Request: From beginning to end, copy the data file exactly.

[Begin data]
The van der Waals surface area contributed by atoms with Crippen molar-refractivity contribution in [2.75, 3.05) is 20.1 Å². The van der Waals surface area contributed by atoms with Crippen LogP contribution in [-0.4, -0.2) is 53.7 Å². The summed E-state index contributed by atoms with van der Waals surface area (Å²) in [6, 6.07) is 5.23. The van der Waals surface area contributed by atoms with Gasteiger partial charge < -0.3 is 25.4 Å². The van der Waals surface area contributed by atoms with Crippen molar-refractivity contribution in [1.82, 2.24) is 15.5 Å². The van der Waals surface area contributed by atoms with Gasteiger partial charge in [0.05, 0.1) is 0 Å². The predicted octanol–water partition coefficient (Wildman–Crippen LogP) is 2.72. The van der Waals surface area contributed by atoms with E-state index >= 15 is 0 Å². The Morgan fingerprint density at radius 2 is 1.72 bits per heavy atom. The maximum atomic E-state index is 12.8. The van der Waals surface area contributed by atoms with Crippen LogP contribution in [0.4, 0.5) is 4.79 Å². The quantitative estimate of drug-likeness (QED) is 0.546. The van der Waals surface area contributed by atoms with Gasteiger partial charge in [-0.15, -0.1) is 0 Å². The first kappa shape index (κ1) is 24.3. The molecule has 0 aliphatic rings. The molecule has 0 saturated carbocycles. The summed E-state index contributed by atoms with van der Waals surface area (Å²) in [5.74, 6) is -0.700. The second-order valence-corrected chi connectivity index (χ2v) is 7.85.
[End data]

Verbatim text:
The van der Waals surface area contributed by atoms with Crippen molar-refractivity contribution in [2.75, 3.05) is 20.1 Å². The van der Waals surface area contributed by atoms with Crippen LogP contribution in [-0.4, -0.2) is 53.7 Å². The summed E-state index contributed by atoms with van der Waals surface area (Å²) in [6, 6.07) is 5.23. The van der Waals surface area contributed by atoms with Gasteiger partial charge < -0.3 is 25.4 Å². The van der Waals surface area contributed by atoms with Crippen molar-refractivity contribution in [1.82, 2.24) is 15.5 Å². The van der Waals surface area contributed by atoms with Gasteiger partial charge in [0.05, 0.1) is 0 Å². The predicted octanol–water partition coefficient (Wildman–Crippen LogP) is 2.72. The van der Waals surface area contributed by atoms with E-state index >= 15 is 0 Å². The Morgan fingerprint density at radius 2 is 1.72 bits per heavy atom. The maximum atomic E-state index is 12.8. The van der Waals surface area contributed by atoms with Crippen LogP contribution in [0.4, 0.5) is 4.79 Å². The quantitative estimate of drug-likeness (QED) is 0.546. The van der Waals surface area contributed by atoms with Gasteiger partial charge in [-0.15, -0.1) is 0 Å². The first kappa shape index (κ1) is 24.3. The molecule has 0 aliphatic rings. The molecule has 0 saturated carbocycles. The summed E-state index contributed by atoms with van der Waals surface area (Å²) in [5.74, 6) is -0.700. The second-order valence-corrected chi connectivity index (χ2v) is 7.85.